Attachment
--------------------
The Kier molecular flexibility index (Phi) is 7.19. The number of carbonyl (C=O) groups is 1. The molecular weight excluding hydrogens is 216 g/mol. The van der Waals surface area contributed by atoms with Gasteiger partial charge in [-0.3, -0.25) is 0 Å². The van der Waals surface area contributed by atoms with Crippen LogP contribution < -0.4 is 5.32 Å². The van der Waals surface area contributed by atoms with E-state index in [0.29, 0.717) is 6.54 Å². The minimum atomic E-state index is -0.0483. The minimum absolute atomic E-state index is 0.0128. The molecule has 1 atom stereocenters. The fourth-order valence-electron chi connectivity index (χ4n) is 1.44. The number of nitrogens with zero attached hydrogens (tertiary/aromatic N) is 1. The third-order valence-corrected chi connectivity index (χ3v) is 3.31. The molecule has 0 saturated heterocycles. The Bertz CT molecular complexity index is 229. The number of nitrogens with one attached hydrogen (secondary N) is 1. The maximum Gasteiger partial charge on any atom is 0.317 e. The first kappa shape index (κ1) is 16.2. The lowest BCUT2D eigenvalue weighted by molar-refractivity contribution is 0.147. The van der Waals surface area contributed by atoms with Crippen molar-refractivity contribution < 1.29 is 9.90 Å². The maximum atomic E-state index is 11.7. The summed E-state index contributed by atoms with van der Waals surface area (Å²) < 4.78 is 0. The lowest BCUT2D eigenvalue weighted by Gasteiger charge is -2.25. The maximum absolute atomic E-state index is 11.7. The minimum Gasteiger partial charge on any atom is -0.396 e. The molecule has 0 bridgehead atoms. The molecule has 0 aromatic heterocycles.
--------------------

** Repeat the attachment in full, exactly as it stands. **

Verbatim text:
The Kier molecular flexibility index (Phi) is 7.19. The number of carbonyl (C=O) groups is 1. The molecular weight excluding hydrogens is 216 g/mol. The van der Waals surface area contributed by atoms with Gasteiger partial charge in [-0.3, -0.25) is 0 Å². The van der Waals surface area contributed by atoms with Crippen LogP contribution < -0.4 is 5.32 Å². The van der Waals surface area contributed by atoms with E-state index in [0.29, 0.717) is 6.54 Å². The minimum atomic E-state index is -0.0483. The minimum absolute atomic E-state index is 0.0128. The molecule has 1 atom stereocenters. The fourth-order valence-electron chi connectivity index (χ4n) is 1.44. The number of nitrogens with zero attached hydrogens (tertiary/aromatic N) is 1. The third-order valence-corrected chi connectivity index (χ3v) is 3.31. The molecule has 0 saturated heterocycles. The Bertz CT molecular complexity index is 229. The number of nitrogens with one attached hydrogen (secondary N) is 1. The maximum Gasteiger partial charge on any atom is 0.317 e. The first kappa shape index (κ1) is 16.2. The lowest BCUT2D eigenvalue weighted by molar-refractivity contribution is 0.147. The van der Waals surface area contributed by atoms with Crippen molar-refractivity contribution < 1.29 is 9.90 Å². The maximum atomic E-state index is 11.7. The summed E-state index contributed by atoms with van der Waals surface area (Å²) < 4.78 is 0. The lowest BCUT2D eigenvalue weighted by Gasteiger charge is -2.25. The maximum absolute atomic E-state index is 11.7. The minimum Gasteiger partial charge on any atom is -0.396 e. The molecule has 0 bridgehead atoms. The molecule has 0 aromatic heterocycles.